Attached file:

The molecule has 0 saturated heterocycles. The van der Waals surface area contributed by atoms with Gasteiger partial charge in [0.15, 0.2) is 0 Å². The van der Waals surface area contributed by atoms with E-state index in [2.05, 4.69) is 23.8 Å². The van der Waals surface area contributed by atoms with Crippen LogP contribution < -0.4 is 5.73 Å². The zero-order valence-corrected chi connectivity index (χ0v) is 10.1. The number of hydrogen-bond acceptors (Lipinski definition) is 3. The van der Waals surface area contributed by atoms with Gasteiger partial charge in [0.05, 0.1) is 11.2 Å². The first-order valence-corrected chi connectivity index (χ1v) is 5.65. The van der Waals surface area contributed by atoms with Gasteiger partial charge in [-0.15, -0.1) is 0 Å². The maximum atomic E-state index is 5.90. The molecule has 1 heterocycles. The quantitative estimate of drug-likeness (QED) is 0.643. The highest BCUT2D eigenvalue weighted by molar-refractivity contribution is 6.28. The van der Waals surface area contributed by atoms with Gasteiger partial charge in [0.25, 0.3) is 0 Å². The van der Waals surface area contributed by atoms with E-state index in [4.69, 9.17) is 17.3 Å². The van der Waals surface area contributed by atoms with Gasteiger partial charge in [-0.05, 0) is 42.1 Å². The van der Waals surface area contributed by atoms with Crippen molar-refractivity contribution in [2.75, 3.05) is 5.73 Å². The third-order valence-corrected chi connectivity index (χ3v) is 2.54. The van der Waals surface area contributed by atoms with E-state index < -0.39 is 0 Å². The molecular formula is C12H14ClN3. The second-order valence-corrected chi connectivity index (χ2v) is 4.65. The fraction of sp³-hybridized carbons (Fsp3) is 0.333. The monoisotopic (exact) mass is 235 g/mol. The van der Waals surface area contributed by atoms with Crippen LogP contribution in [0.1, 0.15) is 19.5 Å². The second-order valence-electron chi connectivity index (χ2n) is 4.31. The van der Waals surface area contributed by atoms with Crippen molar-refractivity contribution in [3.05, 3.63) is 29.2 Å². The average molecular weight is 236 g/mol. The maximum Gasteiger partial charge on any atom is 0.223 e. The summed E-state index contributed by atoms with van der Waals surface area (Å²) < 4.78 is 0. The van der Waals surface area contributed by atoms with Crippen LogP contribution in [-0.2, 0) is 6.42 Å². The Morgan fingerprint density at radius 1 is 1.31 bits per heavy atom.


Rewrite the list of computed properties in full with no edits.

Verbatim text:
The molecule has 0 saturated heterocycles. The van der Waals surface area contributed by atoms with Gasteiger partial charge in [0.15, 0.2) is 0 Å². The van der Waals surface area contributed by atoms with E-state index in [2.05, 4.69) is 23.8 Å². The van der Waals surface area contributed by atoms with Crippen LogP contribution < -0.4 is 5.73 Å². The zero-order valence-corrected chi connectivity index (χ0v) is 10.1. The number of hydrogen-bond acceptors (Lipinski definition) is 3. The van der Waals surface area contributed by atoms with Gasteiger partial charge in [0.05, 0.1) is 11.2 Å². The first-order valence-corrected chi connectivity index (χ1v) is 5.65. The van der Waals surface area contributed by atoms with Gasteiger partial charge in [-0.15, -0.1) is 0 Å². The maximum atomic E-state index is 5.90. The molecule has 1 heterocycles. The quantitative estimate of drug-likeness (QED) is 0.643. The highest BCUT2D eigenvalue weighted by molar-refractivity contribution is 6.28. The van der Waals surface area contributed by atoms with Gasteiger partial charge in [0.25, 0.3) is 0 Å². The van der Waals surface area contributed by atoms with E-state index in [4.69, 9.17) is 17.3 Å². The van der Waals surface area contributed by atoms with Gasteiger partial charge in [-0.05, 0) is 42.1 Å². The van der Waals surface area contributed by atoms with Crippen molar-refractivity contribution in [2.75, 3.05) is 5.73 Å². The third-order valence-corrected chi connectivity index (χ3v) is 2.54. The van der Waals surface area contributed by atoms with E-state index < -0.39 is 0 Å². The molecular formula is C12H14ClN3. The second-order valence-corrected chi connectivity index (χ2v) is 4.65. The fraction of sp³-hybridized carbons (Fsp3) is 0.333. The monoisotopic (exact) mass is 235 g/mol. The van der Waals surface area contributed by atoms with Crippen LogP contribution in [0.1, 0.15) is 19.5 Å². The second-order valence-electron chi connectivity index (χ2n) is 4.31. The van der Waals surface area contributed by atoms with Crippen molar-refractivity contribution in [3.05, 3.63) is 29.2 Å². The average molecular weight is 236 g/mol. The maximum Gasteiger partial charge on any atom is 0.223 e. The summed E-state index contributed by atoms with van der Waals surface area (Å²) < 4.78 is 0. The van der Waals surface area contributed by atoms with Crippen LogP contribution in [-0.2, 0) is 6.42 Å². The Morgan fingerprint density at radius 1 is 1.31 bits per heavy atom.